Environmental management construction site regulations

The Building & Construction Agency is tasked with ensuring compliance and enforcement of the subsidiary legislation that limits environmental degradation


The Building & Construction Agency (BCA) is tasked with ensuring compliance and enforcement of the subsidiary legislation that limits environmental degradation. The Environmental Management Construction Site Regulations have been devised to reduce the harm caused to the environment, through appropriate construction management practices.

This legislation stipulates various requirements that construction sites must adhere to, in order to limit their impact on the surrounding areas. These include: proper waste disposal, reducing pollution, ensuring public safety and causing the least nuisance to the public.

Schedule III of the legislation specifies how construction must not pollute the environment in any way. Noise pollution has long been an issue in the country; mostly emanating from traffic and construction sites. These regulations state that permissible working hours are from 7am to 8pm, given that the construction works generate noise that can be heard from outside the site boundary.

Moreover, the use of pneumatic hammer must cease between 2pm and 4pm. On the other hand, when construction works exceed a distance of 1km from the nearest habitable space, the site is not subject to any of these constraints.

These regulations stipulate various waste management requirements. These include the transportation of loose building materials, which must be stored in rigid sealed containers while loading or unloading. When doing so results in obstruction of public access along the site frontage, the contractor must be authorised by the local council.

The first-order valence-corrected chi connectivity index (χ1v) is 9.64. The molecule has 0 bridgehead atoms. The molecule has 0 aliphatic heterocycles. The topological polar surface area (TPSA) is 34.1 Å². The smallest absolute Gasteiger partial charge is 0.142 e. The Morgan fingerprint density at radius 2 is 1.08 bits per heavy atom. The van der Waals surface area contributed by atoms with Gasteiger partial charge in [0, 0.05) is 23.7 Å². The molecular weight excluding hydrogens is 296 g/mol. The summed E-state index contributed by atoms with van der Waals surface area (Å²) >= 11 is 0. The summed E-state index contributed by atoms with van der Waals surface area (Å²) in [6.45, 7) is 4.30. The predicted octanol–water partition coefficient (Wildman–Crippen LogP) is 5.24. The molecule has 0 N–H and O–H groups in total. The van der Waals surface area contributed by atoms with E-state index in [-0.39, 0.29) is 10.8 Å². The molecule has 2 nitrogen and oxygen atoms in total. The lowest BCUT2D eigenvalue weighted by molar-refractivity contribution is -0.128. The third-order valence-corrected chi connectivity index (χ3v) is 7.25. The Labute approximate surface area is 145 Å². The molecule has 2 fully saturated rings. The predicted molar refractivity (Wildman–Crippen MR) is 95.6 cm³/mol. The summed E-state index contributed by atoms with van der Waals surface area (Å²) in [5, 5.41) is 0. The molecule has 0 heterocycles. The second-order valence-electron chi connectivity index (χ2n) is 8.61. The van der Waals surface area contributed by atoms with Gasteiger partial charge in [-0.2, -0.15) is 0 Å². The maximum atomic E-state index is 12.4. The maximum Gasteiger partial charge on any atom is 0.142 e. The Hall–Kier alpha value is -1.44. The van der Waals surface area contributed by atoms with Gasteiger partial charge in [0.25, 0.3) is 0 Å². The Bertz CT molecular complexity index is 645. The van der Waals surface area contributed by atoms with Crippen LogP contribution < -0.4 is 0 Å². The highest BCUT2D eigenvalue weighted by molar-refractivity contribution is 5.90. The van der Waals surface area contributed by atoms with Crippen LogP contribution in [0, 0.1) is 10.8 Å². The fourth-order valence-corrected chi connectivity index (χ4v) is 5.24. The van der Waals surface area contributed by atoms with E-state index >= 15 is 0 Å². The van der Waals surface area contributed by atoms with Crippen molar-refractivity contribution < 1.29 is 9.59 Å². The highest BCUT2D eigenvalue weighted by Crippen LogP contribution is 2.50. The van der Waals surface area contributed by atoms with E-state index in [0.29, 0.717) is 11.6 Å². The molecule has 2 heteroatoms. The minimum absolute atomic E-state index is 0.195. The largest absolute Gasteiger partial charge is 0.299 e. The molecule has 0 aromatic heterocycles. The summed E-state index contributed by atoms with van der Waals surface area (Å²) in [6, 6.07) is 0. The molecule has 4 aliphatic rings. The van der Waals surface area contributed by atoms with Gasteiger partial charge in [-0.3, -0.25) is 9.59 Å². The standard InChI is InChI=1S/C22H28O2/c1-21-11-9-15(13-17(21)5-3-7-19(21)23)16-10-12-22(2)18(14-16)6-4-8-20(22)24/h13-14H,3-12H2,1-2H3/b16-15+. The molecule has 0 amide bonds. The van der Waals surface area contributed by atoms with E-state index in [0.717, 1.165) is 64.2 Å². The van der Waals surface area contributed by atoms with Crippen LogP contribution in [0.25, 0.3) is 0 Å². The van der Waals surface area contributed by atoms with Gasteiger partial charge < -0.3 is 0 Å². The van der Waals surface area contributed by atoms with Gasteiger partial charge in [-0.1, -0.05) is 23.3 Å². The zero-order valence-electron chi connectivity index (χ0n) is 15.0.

Moreover, adequate facilities and measures shall be undertaken to ensure that the site and its immediate vicinity are kept clean. Clearing of any waste material is to be done in a routine manner; quickly and effectively. Disposing of such waste shall not cause any damage or spillage to public areas or third-party property. It should also be carried out using receptacles that are fully enclosed or using open skips which are securely covered with any material that prevents the dispersal of dust particles.

Furthermore, all waste material must be guided into an enclosed shaft or chute. All waste material shall be removed from the immediate vicinity of the site by the owner and suitably disposed of daily, unless the Site Manager can provide sufficient reasons to justify an extension of this period. For instance, when sanding takes place, dust emissions must be controlled by equipping all mechanical equipment with dust extraction and recovery systems.

Consequently, the BCA limits environmental degradation by enforcing measures that must be taken when any material that may be hazardous to the environment or the public is created. It is vital that such materials are stored and isolated to prevent contamination of the site and surrounding areas. This is paramount, especially due to the possible contamination of potable water courses due to storm water, particularly with regards to hazardous waste which is water soluble or may become airborne. Surface run off can easily pollute and damage the surrounding environment, since it contaminates road surfaces, clogs water drains and transports waste into marine environments.

Thus, in order to prevent this, owners are obligated to equip the site with collection sumps and pumps, which collect any water discharged within the site, avoiding contamination to surrounding areas. In such cases, where hazardous material is stored on site, an A4 sized caution sign indicating such must be erected on the street boundary of the site, adjacent to the notice board or billboard, as defined in Schedule I.

The agency enforces these regulations by issuing fines to individuals contravening any of the provisions of this legislation. These depend on the Schedule in question and may even result in ceasing operations and criminal proceedings.

Furthermore, in accordance with the Environment Protection Act, a proportion of the funds collected from these contraventions is to be placed in the Environment Fund. Through this regulatory framework, the BCA aims at fostering a more environmentally friendly and sustainable construction sector.

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